According to an article at CNBC, a recent survey showed that 77% of consumers plan to return gifts this holiday season. That is 77 out of every 100 people. One in every five people plan to return more than half of their gifts. It appears people will buy a lot of things, keep what they want, or what fits, and send the rest back. Accepting a lot of returns is the price of admission in retail these days. The company that doesn’t have a strong return policy won’t garner as many sales.
None of this would sit well in my growing-up family. When you got a gift, no matter how ugly or ill-fitting, you uttered a prompt and profuse thank-you to the giver. The gift was given in love and the gift was never as important as the relationship with the giver.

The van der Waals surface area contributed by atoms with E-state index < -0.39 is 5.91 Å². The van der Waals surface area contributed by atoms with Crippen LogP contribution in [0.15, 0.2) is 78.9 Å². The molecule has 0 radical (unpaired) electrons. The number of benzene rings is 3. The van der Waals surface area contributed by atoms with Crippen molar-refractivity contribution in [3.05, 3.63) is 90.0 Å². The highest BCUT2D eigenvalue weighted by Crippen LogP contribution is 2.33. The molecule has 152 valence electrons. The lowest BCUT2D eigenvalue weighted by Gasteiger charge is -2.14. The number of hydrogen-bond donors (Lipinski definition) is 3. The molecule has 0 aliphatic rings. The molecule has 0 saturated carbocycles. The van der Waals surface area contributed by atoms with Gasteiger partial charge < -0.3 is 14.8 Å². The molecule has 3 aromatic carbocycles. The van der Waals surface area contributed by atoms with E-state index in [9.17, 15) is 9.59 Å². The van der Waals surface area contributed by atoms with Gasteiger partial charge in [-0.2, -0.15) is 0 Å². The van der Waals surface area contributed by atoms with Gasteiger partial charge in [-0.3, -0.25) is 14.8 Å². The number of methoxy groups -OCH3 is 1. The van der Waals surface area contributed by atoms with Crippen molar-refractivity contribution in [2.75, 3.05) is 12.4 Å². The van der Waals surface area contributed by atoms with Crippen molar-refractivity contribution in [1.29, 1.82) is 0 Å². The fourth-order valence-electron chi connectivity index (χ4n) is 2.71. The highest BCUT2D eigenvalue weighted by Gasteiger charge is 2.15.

I don’t know if Christmas has become more about the gifts than the giver, or whether online technology has helped us realize we don’t have to settle. A little of both, I suppose. Here is what I do know. God has given us God’s very self at Christmas. That is what “incarnation” means. God is in Jesus, in our world, in our life. In your life.
There is a lot about that we could unpack, but one important message is that Jesus is the reminder that God isn’t planning to “return” us. God has accepted our world as acceptable to be in. What is more, God is reminding us that we “fit” in God’s life, no matter how unfit or ugly we seem to ourselves or others. Christmas isn’t about a decision whether we will accept the gift of God. It is a proclamation that God claims us as a good gift, and a good fit, in the world God both inhabits and imagines.
From all of us at your United Methodist Foundation, Merry Christmas. We hope you feel the joy of knowing God’s “no return” policy, and that there will never be plans for you to be anywhere but in God.